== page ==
Khipu RN9027, from the Casa del Kipu deposit at Pachacamac; courtesy of Denise Pozzi-Escot, director, Pachacamac site museum; photograph by Rommel Angeles.

There has been much concern and criticism in the West over the absence of the voices of “peoples without history” in the writing of local, regional, and global histories. This concern has been especially profound insofar as it pertains to societies that did not have in the past, or that do not have today, their own traditions of written history. The Inkas of the Pre-Columbian Andes represent a striking case study in this regard, because, while Inka administrators had the use of an exceptionally complex and highly efficient instrument for record keeping, in the knotted-string khipu (or quipu, “knot”), we have not to date been able to draw historical information from these knotted records for writing a history of the Inka Empire. Gary Urton’s recently published book, Inka History in Knots: Reading Khipus as Primary Sources (Univ. of Texas Press, 2017), lays out a methodology for approaching khipu accounts as sources for writing Annales-style histories of the Inka state—i.e., histories based on administrative data, such as censuses, tribute records, storehouse accounts, etc. This symposium brings together eight Andean scholars to discuss and debate the question of whether or not, and if so how, we might draw on knotted cord accounts from the pre-Inka Wari, the Inka empire, and those from Andean subjects of the Spanish Colonial state in order to begin to understand how Andean peoples constructed representations of their own societies. The principal challenges will be, first, to identify the structures, physical features, organizational principles, and semiotic properties of cord accounts in these different periods in the Andean past, and second, to determine how we might draw on these constructions to begin to write histories of Andean societies based on Andean sources.

Peter N. Miller
Bard Graduate Center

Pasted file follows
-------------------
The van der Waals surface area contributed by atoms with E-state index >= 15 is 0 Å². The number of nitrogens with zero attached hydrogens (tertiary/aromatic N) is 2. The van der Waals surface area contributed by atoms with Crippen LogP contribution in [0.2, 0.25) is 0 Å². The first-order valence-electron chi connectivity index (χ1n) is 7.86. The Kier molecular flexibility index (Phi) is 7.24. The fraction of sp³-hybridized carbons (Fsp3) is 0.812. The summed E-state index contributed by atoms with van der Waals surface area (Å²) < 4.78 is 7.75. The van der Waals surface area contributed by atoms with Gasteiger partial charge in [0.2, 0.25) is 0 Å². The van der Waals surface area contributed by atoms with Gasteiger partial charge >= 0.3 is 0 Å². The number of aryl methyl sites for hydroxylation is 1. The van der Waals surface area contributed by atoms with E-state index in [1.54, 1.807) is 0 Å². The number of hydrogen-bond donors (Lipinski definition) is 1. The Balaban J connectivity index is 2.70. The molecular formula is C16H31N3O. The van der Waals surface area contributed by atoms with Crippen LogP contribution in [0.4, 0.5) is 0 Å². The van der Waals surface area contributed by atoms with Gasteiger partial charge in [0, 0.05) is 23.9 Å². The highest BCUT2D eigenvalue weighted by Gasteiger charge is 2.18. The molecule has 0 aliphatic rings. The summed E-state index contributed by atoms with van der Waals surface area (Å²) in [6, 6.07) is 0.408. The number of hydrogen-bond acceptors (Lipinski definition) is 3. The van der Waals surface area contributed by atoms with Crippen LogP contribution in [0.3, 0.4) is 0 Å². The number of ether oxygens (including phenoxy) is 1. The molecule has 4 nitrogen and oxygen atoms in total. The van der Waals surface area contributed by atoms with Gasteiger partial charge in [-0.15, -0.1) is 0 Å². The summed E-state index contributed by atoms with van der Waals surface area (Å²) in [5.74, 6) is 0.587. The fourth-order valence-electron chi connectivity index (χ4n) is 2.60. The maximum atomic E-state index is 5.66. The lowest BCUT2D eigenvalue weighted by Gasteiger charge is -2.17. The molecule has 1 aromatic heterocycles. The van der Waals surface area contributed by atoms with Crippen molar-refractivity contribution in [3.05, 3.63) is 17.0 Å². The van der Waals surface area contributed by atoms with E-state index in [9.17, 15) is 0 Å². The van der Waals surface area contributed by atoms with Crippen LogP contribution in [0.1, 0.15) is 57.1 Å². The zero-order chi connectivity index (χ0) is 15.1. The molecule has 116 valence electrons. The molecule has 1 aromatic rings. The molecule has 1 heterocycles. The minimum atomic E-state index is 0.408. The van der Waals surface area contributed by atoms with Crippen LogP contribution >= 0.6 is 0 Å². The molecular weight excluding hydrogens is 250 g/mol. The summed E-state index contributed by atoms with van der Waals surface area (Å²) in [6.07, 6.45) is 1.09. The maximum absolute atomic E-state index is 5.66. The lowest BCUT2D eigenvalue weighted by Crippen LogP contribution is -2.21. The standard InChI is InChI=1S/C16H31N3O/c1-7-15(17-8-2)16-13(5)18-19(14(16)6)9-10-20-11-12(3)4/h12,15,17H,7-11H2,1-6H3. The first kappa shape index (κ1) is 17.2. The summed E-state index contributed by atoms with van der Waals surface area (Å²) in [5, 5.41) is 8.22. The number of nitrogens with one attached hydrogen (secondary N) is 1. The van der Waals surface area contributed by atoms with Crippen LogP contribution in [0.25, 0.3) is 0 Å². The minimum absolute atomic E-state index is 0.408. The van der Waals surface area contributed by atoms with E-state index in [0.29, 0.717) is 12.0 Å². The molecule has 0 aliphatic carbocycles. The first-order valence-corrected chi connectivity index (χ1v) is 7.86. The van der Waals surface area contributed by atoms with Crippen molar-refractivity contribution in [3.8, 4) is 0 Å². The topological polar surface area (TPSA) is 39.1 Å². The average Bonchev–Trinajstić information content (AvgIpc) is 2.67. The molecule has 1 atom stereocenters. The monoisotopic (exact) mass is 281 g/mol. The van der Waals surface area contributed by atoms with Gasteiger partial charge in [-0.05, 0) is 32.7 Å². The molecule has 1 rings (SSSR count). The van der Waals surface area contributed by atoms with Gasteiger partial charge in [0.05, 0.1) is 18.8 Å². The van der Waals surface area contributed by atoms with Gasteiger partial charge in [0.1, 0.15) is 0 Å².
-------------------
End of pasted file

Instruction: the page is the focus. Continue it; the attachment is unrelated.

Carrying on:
Gary Urton
Harvard University

Gary Urton
Harvard University
Finding Time for History in the Inka Khipus

Jeffrey C. Splitstoser
George Washington University
The Large Wari Khipu at Dumbarton Oaks

Jon Clindaniel
Harvard University
Towards an Understanding of Non-numerical Inka Khipu Semiosis: Implications for the Interpretation of Inka History Using Primary Sources

Bruce Mannheim
University of Michigan
Three Commensuration Problems in Interpreting Khipus

Terence N. D’Altroy
Columbia University
The Dynamic Formation of Imperial Knowledge

Sabine Hyland and Sarah Bennison
University of St Andrews
“These Are Our Khipus!” The Ritual Khipu Boards of San Pedro de Casta, Peru

José Carlos de la Puente Luna
Texas State University
Khipus as Legal Archives: Tribute, Justice, and Controlled Translation in Early Colonial Peru

Frank Salomon
University of Wisconsin–Madison
The Long Afterlives of Central-Peruvian Khipu Patrimonies

Panel Discussion

The Mr. and Mrs. Raymond J. Horowitz Book Prize is awarded annually to the best book on the decorative arts, design history, or material culture of the Americas. The prize is a symposium devoted to the winning book, and planned by its author. Gary Urton’s book Inka History in Knots: Reading Khipus as Primary Sources won the inaugural prize in 2017.